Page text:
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A is for Apple Blog

Coaching Caregivers Through Extinction Bursts

by Heather Logan | Jun 07, 2017
Written By: Brian J., Clinical Director, A is for Apple, Inc.
behavior-child

 

One of the challenges that every clinician faces when providing services to families is preparing them for extinction bursts. How do we prepare them? Before I get into the how, allow me to explain what an extinction burst is.

According to the ABA bible AKA, Applied Behavior Analysis 2nd edition by Cooper, Heron and Howard, an Extinction Burst is an increase in the frequency of responding when an extinction procedure is initially implemented. This is a great definition however for a parent such a simple, albeit accurate definition, does not prepare caregivers for what their children do in real life. I should explain what extinction is before we move any further.

Cooper and colleagues, mentioned previously, define operant extinction as the discontinuing of a reinforcement of a previously reinforced behavior (i.e., responses no longer produce reinforcement); the primary effect is a decrease in the frequency of the behavior until it reaches a pre-reinforced level or ultimately ceases to occur. (See extinction burst, spontaneous recovery; compare respondent extinction). Cooper and his colleagues sum up extinction very well but for my families, I use a different example, that I was exposed to during my coursework in ABA known as the coke machine. I have found the coke machine example to be very relatable for families, and it seems to prepare them better, for when their child demonstrates escalated behaviors.

So how do I tell them? First I explain how behavior works in very simple terms. Behaviors emerge and become well established because they work. If they do not continue to work they do not have much reason to continue to occur. The more established the behavior is, due to a history of reinforcement, the more likely it is to occur in the future. So in terms of a coke machine we learn that if we have enough money, and follow the correct sequence of steps, we will get our coke from the machine. Here is where extinction bursts come into play.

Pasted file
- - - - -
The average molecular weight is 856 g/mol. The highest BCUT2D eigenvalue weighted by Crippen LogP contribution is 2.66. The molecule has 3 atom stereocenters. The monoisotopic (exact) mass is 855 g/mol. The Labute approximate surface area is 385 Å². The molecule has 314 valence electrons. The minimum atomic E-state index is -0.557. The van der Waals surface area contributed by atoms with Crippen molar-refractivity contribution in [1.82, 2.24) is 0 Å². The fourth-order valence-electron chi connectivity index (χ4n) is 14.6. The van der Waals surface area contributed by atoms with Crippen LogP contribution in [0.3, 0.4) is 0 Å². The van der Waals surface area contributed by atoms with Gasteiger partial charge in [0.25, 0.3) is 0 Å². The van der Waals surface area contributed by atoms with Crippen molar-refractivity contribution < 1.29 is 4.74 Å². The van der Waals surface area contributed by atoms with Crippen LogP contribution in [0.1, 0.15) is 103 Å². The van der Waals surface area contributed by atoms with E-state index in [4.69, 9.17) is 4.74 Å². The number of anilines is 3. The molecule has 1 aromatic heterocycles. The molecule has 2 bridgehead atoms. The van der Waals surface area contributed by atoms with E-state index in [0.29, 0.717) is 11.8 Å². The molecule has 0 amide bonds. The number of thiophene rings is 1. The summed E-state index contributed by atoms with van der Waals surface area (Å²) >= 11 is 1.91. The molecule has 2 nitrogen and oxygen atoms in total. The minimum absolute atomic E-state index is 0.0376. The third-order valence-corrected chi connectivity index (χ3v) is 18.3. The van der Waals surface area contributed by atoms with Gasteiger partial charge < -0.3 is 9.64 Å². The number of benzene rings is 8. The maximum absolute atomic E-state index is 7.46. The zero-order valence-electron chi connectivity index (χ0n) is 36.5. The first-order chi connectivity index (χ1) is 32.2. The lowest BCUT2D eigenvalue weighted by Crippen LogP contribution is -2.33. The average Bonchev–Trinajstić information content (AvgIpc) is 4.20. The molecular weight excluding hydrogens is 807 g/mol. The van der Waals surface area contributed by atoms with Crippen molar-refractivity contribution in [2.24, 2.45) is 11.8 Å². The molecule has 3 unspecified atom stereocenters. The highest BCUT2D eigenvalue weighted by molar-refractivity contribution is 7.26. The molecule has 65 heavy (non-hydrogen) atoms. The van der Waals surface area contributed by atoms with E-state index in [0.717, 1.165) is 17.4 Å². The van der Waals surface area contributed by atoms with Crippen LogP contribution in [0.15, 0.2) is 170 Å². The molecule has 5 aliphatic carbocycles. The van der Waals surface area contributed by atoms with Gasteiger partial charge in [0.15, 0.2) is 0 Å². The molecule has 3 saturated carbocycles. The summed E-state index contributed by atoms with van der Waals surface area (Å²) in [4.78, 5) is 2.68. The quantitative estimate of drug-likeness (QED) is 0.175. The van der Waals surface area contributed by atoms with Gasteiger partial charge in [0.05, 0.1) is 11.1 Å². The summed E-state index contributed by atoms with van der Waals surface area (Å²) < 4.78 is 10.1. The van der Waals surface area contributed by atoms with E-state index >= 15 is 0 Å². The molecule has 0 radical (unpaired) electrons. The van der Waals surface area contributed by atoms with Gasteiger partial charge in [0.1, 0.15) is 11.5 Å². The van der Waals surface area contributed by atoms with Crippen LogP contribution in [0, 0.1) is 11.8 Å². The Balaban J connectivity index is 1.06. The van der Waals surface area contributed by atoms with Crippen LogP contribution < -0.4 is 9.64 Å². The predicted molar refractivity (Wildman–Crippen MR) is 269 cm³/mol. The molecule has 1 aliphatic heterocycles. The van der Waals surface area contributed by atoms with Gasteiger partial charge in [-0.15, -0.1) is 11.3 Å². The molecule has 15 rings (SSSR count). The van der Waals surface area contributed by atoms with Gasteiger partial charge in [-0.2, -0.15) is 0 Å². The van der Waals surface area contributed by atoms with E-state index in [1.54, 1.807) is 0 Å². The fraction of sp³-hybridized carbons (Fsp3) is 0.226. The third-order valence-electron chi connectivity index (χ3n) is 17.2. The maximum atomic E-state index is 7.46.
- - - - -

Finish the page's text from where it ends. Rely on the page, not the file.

I explain rather humorously what happens when we follow all the steps and the machine doesn’t give us our coke? What do we do? What we do next is basically an extinction burst, we keep trying, we might kick or shake the machine, etc. Why do we do this? Because of the history of reinforcement! We followed all the steps and we didn’t get what we wanted. “We had a deal coke machine! You broke it!” I compare the coke machine to other vending machines like the ones that give us candies and joke around about people I have seen that are very mild mannered, basically losing it, when the candy is just there dangling. Parents usually smile, and give me that uh, huh look, like they get it. I call this the light bulb moment. Which is fitting because every time I see the light bulb moment it makes my day. So it’s easier for them to understand when their child starts displaying more frequent, longer duration, more intense, or some new behaviors, when we cut off the reinforcer, following their engagement in the target problem behavior.

I usually follow up with the family about how important it is to make sure the behaviors we don’t want to occur stop working. If we do not want tantrum behavior it has to stop producing the coke. We want to give them replacement skills instead. In the coke machine example I remind them that usually there is a number on the machine they can call, we could find another machine, etc. There’s better ways to get what we want without destroying property.

Why is it so important to connect with parents about implementing procedures like extinction? Because, if we do not, we leave the door wide open for problems trying to get buy in again with them. I have seen examples of families that were not sufficiently prepared for extinction bursts and they lost buy in with the treatment team. They were less likely to follow the treatment plan and fell back to previously reinforced behaviors of their own, following problem behaviors. Parents have their own motivations, i.e., to get behaviors they don’t like to stop as soon as possible. In my experience getting parents on board early is crucial to effective treatment so I encourage every clinician I come across, to use more relatable examples, and break down Applied Behavior Analysis (ABA) treatment procedures and principles for families, so that they can get and stay onboard with us. As a relatively new field we have a duty to the families that we serve, and our ABA community of professionals to maintain relationships between those we serve and our practice. Effective service delivery is the best way to spread the word about ABA therapy. In my experience you cannot have significant effective service delivery without buy in from the most significant people in the individuals lives.

If you have a story about how you got buy in, and assisted families through some of the most challenging aspects of behavior change procedures, please share, you might have a broader impact than you think.

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